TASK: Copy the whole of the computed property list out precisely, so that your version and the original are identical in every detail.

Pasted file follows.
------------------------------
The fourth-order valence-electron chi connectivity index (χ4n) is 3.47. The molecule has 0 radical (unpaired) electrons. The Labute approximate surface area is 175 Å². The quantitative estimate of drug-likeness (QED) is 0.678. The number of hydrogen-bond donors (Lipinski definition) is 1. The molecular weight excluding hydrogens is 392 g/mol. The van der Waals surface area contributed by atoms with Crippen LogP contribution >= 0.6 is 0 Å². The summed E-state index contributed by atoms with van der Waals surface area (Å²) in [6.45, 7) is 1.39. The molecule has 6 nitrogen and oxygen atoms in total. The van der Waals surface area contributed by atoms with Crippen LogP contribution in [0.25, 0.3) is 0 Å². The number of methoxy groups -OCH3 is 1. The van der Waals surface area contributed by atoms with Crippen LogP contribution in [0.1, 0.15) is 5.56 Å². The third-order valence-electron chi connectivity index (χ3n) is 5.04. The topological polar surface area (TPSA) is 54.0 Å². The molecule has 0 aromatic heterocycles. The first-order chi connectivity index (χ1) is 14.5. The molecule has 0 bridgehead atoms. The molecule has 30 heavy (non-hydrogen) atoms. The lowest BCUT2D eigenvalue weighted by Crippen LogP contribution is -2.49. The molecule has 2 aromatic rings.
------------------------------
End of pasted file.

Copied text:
The fourth-order valence-electron chi connectivity index (χ4n) is 3.47. The molecule has 0 radical (unpaired) electrons. The Labute approximate surface area is 175 Å². The quantitative estimate of drug-likeness (QED) is 0.678. The number of hydrogen-bond donors (Lipinski definition) is 1. The molecular weight excluding hydrogens is 392 g/mol. The van der Waals surface area contributed by atoms with Crippen LogP contribution >= 0.6 is 0 Å². The summed E-state index contributed by atoms with van der Waals surface area (Å²) in [6.45, 7) is 1.39. The molecule has 6 nitrogen and oxygen atoms in total. The van der Waals surface area contributed by atoms with Crippen LogP contribution in [0.25, 0.3) is 0 Å². The number of methoxy groups -OCH3 is 1. The van der Waals surface area contributed by atoms with Crippen LogP contribution in [0.1, 0.15) is 5.56 Å². The third-order valence-electron chi connectivity index (χ3n) is 5.04. The topological polar surface area (TPSA) is 54.0 Å². The molecule has 0 aromatic heterocycles. The first-order chi connectivity index (χ1) is 14.5. The molecule has 0 bridgehead atoms. The molecule has 30 heavy (non-hydrogen) atoms. The lowest BCUT2D eigenvalue weighted by Crippen LogP contribution is -2.49. The molecule has 2 aromatic rings.